Beating the Bounds of Lee, Part 7- Lewisham to Blackheath

During the first 2020 Coronavirus lockdown Running Past followed the long thin boundary of Victorian Lee before it was subsumed into Lewisham, aided only by a Second Edition Ordnance Survey map. This was in stages, from Lee Green to Winn Road, appropriately passing Corona Road en route; the next through Grove Park; then on through Marvels and Elmstead Woods and a Borough of Deptford Cemetery; the circuit skirted Chinbrook Meadows and followed the appropriately named stream Border Ditch; then another Ditch, Hither Green Ditch, more or less parallel to Verdant Lane and Manor Lane before following the Quaggy from Longhurst Road into Lewisham.

We’d left the 1893 boundary by St Stephens Church in Lewisham where the Quaggy is, or more likely was joined by Upper Kid Brook. When the stream was followed a few years back from its source around Hervey Road, on the lower slopes of Shooters Hill, there seemed no obvious evidence of flows coming into the Quaggy. The position was different in 1893 though, as we shall see.

The view looking towards St Stephens from what was captured in a postcard from slightly, although not much later; at the stage there were two confluences of the Quaggy and the Ravensbourne, the pictured Lewisham Bridge (an area a little later known as the Obelisk) and Plough Bridge by the former eponymous pub.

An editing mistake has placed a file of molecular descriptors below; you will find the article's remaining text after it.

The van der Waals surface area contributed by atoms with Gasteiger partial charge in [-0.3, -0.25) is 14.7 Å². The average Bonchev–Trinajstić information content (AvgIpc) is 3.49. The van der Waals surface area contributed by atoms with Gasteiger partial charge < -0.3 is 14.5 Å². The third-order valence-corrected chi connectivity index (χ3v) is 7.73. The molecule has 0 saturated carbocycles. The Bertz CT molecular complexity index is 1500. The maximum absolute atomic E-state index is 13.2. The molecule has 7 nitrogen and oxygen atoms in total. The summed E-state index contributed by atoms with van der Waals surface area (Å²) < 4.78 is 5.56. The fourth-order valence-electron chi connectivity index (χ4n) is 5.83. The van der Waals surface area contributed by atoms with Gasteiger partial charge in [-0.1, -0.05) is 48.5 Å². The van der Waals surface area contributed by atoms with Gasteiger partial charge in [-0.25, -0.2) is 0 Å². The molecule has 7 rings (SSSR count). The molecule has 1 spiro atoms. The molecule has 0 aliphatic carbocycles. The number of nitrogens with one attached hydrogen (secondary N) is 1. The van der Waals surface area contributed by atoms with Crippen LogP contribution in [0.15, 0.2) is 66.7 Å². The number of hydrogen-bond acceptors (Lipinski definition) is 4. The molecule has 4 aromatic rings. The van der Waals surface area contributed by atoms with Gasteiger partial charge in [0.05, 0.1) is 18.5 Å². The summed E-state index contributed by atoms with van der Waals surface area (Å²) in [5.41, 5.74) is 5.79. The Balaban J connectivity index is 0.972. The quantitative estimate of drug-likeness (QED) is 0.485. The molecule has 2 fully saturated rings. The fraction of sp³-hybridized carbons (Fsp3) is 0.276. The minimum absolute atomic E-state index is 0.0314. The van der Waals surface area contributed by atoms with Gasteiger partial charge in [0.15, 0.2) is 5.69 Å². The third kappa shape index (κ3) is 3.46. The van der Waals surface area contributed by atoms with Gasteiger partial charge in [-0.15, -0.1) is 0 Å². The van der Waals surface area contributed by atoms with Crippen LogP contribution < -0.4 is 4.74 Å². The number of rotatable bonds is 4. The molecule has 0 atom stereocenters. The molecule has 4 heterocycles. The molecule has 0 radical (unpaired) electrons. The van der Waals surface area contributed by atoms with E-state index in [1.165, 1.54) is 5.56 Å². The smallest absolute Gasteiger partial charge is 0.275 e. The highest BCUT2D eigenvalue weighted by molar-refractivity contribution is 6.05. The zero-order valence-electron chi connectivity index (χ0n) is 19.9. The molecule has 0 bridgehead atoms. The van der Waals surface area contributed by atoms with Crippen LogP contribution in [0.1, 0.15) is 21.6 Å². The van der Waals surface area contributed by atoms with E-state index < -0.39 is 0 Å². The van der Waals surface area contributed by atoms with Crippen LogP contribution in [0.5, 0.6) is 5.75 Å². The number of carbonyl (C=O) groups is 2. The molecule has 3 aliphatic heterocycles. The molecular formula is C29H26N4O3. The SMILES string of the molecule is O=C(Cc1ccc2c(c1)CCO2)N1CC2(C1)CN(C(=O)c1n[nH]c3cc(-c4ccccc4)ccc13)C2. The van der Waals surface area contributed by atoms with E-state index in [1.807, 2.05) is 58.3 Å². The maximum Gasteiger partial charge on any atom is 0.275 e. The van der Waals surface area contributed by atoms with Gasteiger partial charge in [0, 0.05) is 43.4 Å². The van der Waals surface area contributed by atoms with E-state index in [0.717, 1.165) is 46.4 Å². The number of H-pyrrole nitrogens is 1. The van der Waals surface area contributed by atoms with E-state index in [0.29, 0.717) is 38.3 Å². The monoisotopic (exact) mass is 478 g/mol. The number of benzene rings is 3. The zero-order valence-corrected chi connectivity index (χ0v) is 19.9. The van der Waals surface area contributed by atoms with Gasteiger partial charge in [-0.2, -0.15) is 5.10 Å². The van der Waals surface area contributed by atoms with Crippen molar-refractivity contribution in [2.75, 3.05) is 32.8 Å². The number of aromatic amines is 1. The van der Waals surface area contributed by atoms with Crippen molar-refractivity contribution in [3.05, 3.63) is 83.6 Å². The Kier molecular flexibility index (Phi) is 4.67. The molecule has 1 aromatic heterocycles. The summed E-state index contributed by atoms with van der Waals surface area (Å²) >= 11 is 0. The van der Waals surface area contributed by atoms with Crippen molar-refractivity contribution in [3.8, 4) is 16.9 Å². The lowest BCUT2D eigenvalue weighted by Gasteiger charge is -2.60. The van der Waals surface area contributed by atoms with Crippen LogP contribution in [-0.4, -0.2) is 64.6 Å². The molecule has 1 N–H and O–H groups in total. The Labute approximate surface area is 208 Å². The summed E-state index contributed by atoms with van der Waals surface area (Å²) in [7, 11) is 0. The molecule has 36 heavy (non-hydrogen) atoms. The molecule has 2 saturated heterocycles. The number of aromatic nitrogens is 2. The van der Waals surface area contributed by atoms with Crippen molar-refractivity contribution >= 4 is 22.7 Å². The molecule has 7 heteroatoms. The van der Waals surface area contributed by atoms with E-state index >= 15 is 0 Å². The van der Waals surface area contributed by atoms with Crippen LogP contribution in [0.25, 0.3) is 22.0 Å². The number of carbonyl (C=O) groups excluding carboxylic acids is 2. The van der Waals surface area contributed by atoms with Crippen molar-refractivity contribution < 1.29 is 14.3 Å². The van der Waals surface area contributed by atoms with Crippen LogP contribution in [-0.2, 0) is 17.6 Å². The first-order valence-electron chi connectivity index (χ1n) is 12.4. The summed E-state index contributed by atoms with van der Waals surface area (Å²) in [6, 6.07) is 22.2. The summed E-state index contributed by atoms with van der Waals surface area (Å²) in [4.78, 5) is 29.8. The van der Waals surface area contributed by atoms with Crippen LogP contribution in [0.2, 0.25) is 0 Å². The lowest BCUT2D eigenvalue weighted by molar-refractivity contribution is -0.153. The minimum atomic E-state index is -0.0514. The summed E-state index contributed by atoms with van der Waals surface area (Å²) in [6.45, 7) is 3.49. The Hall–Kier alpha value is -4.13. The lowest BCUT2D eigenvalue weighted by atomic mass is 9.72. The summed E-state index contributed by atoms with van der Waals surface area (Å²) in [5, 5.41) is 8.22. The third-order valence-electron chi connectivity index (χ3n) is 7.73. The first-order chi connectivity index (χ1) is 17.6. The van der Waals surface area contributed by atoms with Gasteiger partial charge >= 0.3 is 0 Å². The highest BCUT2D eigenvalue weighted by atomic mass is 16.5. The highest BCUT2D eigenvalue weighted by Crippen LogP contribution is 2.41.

Even though Upper Kid Brook has disappeared from view, the course of the boundary and river is obvious from the valley. The valley though is not the shape that it had been until the 1840s as the North Kent Line, which opened in 1849 effectively stole the valley, deepening it in places.

There used to be a boundary marker on the curb on the northern side of St Stephen’s Grove, but it seems to have been lost at some stage. There is a slight dip in Lockmead Road, the remains of the fluvial erosion from the Brook, before the boundary hugs the rear fences of Cressingham Road, a boundary in terms of land ownership too. The Lee-Lewisham border comes out into 2020 public space in a relatively new development at the top of Cressingham Road. Looking towards the Brook and boundary from the railway underpass is a variation on a recurring theme from the circuit of Lee – a Lewisham Natureman stag.

In 1893, on the site of the new housing, was a small lake, the Brook was dammed to create it. The lake was at the end of the grounds of one of the large houses of Lee, Belmont, which gave its name to the Hill. it is mapped below. The house was built for the architect George Ledwell Taylor around 1830, when there would have been clear views to the dockyards of Deptford, where he worked for the Navy.

With the city encroaching and the railway passing, the large house ceased to be as desirable and was sold for the development of what turned out to be some of the most elegant Edwardian housing in Lewisham.

The Brook, and the Lewisham – Lee boundary drifted slightly to the north after he grounds of Belmont. By 1893 this was on the northern side of the railway around the end of what is now Belmont Grove. The railway is in a cutting within the valley, the pre-1849 level Brook and boundary would have been roughly at current road levels.